Microsoft has actually managed to impress tech gurus and tablet fans alike around the world with the announcement of its new and upcoming Microsoft Surface Tablet. Complete with 10.6 inch screen, Gorilla Glass 2 display and new VaporMG scratch-resistant casing, the Microsoft Surface tablet continued to bring out more and more new features with every successive announcement.
With a roughly comparable size and weight to the iPad line, the Microsoft Surface will feature a 16:9 aspect ratio on its display. This has been an increasingly common sight in the tech world for many manufacturers, excluding Apple of course. 16:9 has started seeing greater popularity because it wastes no space when displaying wide-screen movies and media by eliminating the need for letterboxing. Most televisions and computer screens today are also 16:9.
We’re also hearing that the Surface will utilise digital ink, allowing it to support text rendering to a level comparable to 600dpi – almost twice the resolution density of an iPhone 4S. It also allows for the use of a magnetic pen to act as a writing stylus. This pen will apparently come with the tablet and can attach to the top of the case.
The case itself is constructed of something Microsoft is calling VaporMG, pronounced Vapor Mag. The MG part stands for magnesium, a key ingredient in the case’s construction. This new VaporMG technology is reportedly extremely scratch-resistant. Around the edge of the case is a thin groove through which airflow is provided for the purpose of cooling. This should hopefully mean that the Surface will not be plagued by some of the heating issues that we’ve seen in other tablets, but that is yet to be seen.
On the back of the case is located a built-in stand. The stand appears well designed and tucks away neatly when not in use. The inclusion of this stand means that Microsoft’s new display covers are freed up for other uses. Two covers were demonstrated, both of which sport keyboards and trackpads. The protective covers differ in their keyboard design; one is multitouch and the other offers a more traditional and tactile option.
The Touch Cover is the multitouch option and is just 3mm thick. It has a built-in accelerometer so that it deactivates when flipped around to the back, meaning no key-activation when you don’t want to use it. It also measures the amount of pressure that you are putting on it as another method of determining whether you are intentionally typing or not, meaning you can actually rest your hands on it without activating anything. As an added touch, the background of the tablet automatically changes colour to match that of your Touch Cover, which is pretty nifty.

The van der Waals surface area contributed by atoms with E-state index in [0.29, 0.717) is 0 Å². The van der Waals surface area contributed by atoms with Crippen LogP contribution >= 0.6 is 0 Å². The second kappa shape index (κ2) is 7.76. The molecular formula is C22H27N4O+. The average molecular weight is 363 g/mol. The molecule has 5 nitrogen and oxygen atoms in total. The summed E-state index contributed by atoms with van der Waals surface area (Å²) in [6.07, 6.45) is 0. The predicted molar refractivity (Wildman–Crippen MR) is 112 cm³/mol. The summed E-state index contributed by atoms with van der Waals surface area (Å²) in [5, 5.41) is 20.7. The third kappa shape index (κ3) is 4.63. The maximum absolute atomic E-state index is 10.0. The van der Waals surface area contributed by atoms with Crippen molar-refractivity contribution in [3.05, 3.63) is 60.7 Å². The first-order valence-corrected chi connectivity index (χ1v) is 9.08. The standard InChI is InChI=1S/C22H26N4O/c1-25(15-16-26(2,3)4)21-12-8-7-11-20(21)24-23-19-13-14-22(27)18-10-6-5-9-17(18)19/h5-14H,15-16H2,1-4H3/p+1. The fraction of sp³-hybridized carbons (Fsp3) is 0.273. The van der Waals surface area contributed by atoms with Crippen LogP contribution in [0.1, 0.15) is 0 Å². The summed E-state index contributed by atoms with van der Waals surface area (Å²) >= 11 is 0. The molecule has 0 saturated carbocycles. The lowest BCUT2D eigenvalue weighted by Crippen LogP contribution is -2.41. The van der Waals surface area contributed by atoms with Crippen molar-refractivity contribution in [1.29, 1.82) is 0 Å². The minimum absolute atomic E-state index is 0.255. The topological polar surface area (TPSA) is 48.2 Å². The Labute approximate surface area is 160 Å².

Both the Touch Cover and the tactile cover sound like fantastic ideas and really help to reinforce that Microsoft’s approach in all of this was to create a tablet that resembles a portable PC, rather than a larger and more useful smartphone.
“It’s a full PC”, Ballmer said “…if you use your PC to design and create things, this is for you.” The tablet is apparently capable of running Photoshop and other popular, processor-heavy titles.
Currently there are 2 versions of the Microsoft Surface: a Windows 8 Pro version and a Windows RT version. Basically the difference between the two is that the Windows 8 Pro version will be aimed at the PC-centric area of the market, while the Windows RT version seems like it will appeal to the more casual and traditional tablet market. There are some other differences in hardware as well that you can check out at the end of the article.
The Windows 8 Pro version of the Surface will reportedly come sporting a powerful Intel Ivy Bridge Core i5 chip, making it one of the most powerful portable devices out today. This makes us a little worried about heating issues, but once again we’ll remain cautiously optimistic that the 360 degree cooling groove will offset any heat build-up.
A couple more awesome features are HDMI and USB 2.0 ports. These aren’t exactly anything new, but it’s great to see a tablet with so many new features still supporting international standards when it comes to ports.
Overall we’re incredibly impressed and excited by what we’ve seen and heard at this point. Up until now the tablet world has really been about tablets designed for use with Mobile Operating Systems (Mobile OSes), rather than about slimming down a PC and effectively specialising its interface for portable use. As a result of this new approach we feel like a lot of folk who previously found the idea of a tablet unappealing might suddenly find themselves in the line to buy a Surface, or something like it.
Should the Surface see the kind of sales that Microsoft is expecting, we think it’ll prove to be a game-changer. Until now tablets have focused on more casual use, but there’s no reason that they can’t take the place of a laptop when needed, then switch back to a portable media or browsing device when you’re on the go. Microsoft seems to have demonstrated this and we’re curious to see what the short and long-term repercussions will be.
Obviously it’s still very early in the game at this point and Microsoft is bound to make a few changes before the Surface is released. That release date, by the way, will hopefully coincide with the release of Windows 8 a few months from now. Pricing is still uncertain, but Ballmer did indicate that it would be competitively priced in the current market.
It looks like Microsoft might be finally back in the game. Of course we’ve thought the same thing a few times with Windows Phone and, to be fair, WP is doing pretty well. But the Surface really looks like it could be good enough to play in the big-leagues from day one of sales. Now all that’s left is to wait and see if the Surface really is as good as it sounds.
Here are some official Microsoft Surface specs, the Windows 8 pro version is on the right.